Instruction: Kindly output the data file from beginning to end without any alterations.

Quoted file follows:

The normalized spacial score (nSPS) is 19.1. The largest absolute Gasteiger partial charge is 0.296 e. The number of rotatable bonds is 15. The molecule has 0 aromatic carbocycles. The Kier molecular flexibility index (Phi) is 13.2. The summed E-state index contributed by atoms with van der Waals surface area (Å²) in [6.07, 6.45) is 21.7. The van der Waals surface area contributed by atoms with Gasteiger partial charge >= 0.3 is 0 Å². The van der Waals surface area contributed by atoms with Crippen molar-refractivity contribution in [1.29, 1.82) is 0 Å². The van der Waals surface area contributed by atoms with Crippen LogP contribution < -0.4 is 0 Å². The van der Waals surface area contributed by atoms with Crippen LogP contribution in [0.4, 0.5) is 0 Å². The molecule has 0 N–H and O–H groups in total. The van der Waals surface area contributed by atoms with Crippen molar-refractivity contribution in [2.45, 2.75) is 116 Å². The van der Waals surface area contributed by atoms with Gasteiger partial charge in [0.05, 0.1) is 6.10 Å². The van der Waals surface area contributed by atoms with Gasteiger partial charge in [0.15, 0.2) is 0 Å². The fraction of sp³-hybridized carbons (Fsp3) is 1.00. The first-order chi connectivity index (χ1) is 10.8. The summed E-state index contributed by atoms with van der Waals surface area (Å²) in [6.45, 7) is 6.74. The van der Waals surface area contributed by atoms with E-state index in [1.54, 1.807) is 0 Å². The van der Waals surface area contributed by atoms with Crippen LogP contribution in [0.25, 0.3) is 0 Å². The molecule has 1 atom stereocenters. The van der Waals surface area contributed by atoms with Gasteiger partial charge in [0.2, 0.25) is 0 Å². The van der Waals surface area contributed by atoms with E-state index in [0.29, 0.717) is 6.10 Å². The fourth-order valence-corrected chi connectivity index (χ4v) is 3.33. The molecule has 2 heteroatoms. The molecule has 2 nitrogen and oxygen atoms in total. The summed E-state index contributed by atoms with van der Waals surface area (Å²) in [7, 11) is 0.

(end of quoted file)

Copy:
The normalized spacial score (nSPS) is 19.1. The largest absolute Gasteiger partial charge is 0.296 e. The number of rotatable bonds is 15. The molecule has 0 aromatic carbocycles. The Kier molecular flexibility index (Phi) is 13.2. The summed E-state index contributed by atoms with van der Waals surface area (Å²) in [6.07, 6.45) is 21.7. The van der Waals surface area contributed by atoms with Gasteiger partial charge >= 0.3 is 0 Å². The van der Waals surface area contributed by atoms with Crippen molar-refractivity contribution in [1.29, 1.82) is 0 Å². The van der Waals surface area contributed by atoms with Crippen LogP contribution < -0.4 is 0 Å². The van der Waals surface area contributed by atoms with Crippen LogP contribution in [0.4, 0.5) is 0 Å². The molecule has 0 N–H and O–H groups in total. The van der Waals surface area contributed by atoms with Crippen molar-refractivity contribution in [2.45, 2.75) is 116 Å². The van der Waals surface area contributed by atoms with Gasteiger partial charge in [0.05, 0.1) is 6.10 Å². The van der Waals surface area contributed by atoms with Gasteiger partial charge in [0.15, 0.2) is 0 Å². The fraction of sp³-hybridized carbons (Fsp3) is 1.00. The first-order chi connectivity index (χ1) is 10.8. The summed E-state index contributed by atoms with van der Waals surface area (Å²) in [6.45, 7) is 6.74. The van der Waals surface area contributed by atoms with E-state index in [1.54, 1.807) is 0 Å². The van der Waals surface area contributed by atoms with Crippen LogP contribution in [0.25, 0.3) is 0 Å². The molecule has 1 atom stereocenters. The van der Waals surface area contributed by atoms with Gasteiger partial charge in [0.2, 0.25) is 0 Å². The van der Waals surface area contributed by atoms with E-state index in [0.29, 0.717) is 6.10 Å². The fourth-order valence-corrected chi connectivity index (χ4v) is 3.33. The molecule has 2 heteroatoms. The molecule has 2 nitrogen and oxygen atoms in total. The summed E-state index contributed by atoms with van der Waals surface area (Å²) in [7, 11) is 0.